The Zoo in You, David Taylor, Boxtree, 1 85283 000 X, £4.95
provides a fascinating glimpse of the strange underworld of creatures who rely on the body for their existence. This book will fascinate juniors, but may repel adults!
Regrettably there is very little infant material on this topic, although Your Teeth by Joan Iveson-Iveson, Wayland ‘All About You’ series, 0 85078 515 4, £3.50, provides a very clear guide, with a glossary to explain various terms.
Feeling good about ourselves is an important element in health education and Dorothy Baldwin in Health and Friends, 1 85210 013 3, and Health and Feelings, 1 85210 012 5 (Wayland ‘Your Health’ series, £5.25 each) tackles this complex area with great skill. Coping with fear and anger, friendships and shyness, affects all children and exploring these issues helps for a better understanding.
The subject of child abuse received specific attention in a recent issue of Books for Keeps (No. 45, July 1987); there have been some useful additions to the titles covered there.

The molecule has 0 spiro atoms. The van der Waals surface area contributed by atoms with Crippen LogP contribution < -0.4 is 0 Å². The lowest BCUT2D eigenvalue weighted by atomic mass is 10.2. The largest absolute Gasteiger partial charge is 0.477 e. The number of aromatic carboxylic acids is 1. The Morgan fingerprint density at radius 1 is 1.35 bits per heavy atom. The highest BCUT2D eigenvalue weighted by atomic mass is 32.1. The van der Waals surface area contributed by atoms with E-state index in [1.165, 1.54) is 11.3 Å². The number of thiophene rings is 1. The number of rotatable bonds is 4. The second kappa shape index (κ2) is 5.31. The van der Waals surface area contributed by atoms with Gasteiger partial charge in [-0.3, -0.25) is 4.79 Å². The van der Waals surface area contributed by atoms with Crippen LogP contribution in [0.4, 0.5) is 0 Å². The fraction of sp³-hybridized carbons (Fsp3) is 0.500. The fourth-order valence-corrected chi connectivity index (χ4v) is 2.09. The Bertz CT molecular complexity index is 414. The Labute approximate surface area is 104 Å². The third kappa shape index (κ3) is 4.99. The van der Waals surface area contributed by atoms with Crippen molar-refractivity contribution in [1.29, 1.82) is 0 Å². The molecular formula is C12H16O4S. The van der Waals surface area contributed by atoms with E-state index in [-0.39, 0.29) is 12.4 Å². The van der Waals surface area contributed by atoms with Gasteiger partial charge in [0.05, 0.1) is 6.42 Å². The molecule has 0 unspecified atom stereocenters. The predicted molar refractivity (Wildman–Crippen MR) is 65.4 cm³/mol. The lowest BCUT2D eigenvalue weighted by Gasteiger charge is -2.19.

Helen Hollick’s Come and Tell Me (Dinosaur, 0 85122 661 2, £3.50) deals sensitively with a parent’s need to know where a child is, when out playing, even if the child thinks there is no need. The story format makes the book easier to introduce to infant level.
Jenny Hessell’s What’s Wrong with Bottoms? (Hutchinson, 0 09 173536 X, £5.95) handles the difficult situation of an uncle who asks his nephew to do things which the boy thinks are not right. A reassuring chat with Mum sorts things out and allays the boy’s guilt about what will happen as a result of his action.
Feeling Safe, Pete Sanders, Franklin Watts/Gloucester Book ‘Let’s Talk About’ series, 0 86313 657 5, £5.25
Another excellent bit of packaging from Aladdin Books. A careful and sensitive text combines with well-chosen photographs to deal with all aspects of feeling – anger, unkindness, bullying, belonging and child abuse. The emphasis throughout is on developing understanding and encouraging children to trust their feelings, realise they have rights, and above all to talk and share. Each double spread carries a focusing question in bold type which is answered in a direct, sympathetic tone by the following text. Captions inset into the photographs carry a complementary message. A helpful addition to titles in this area.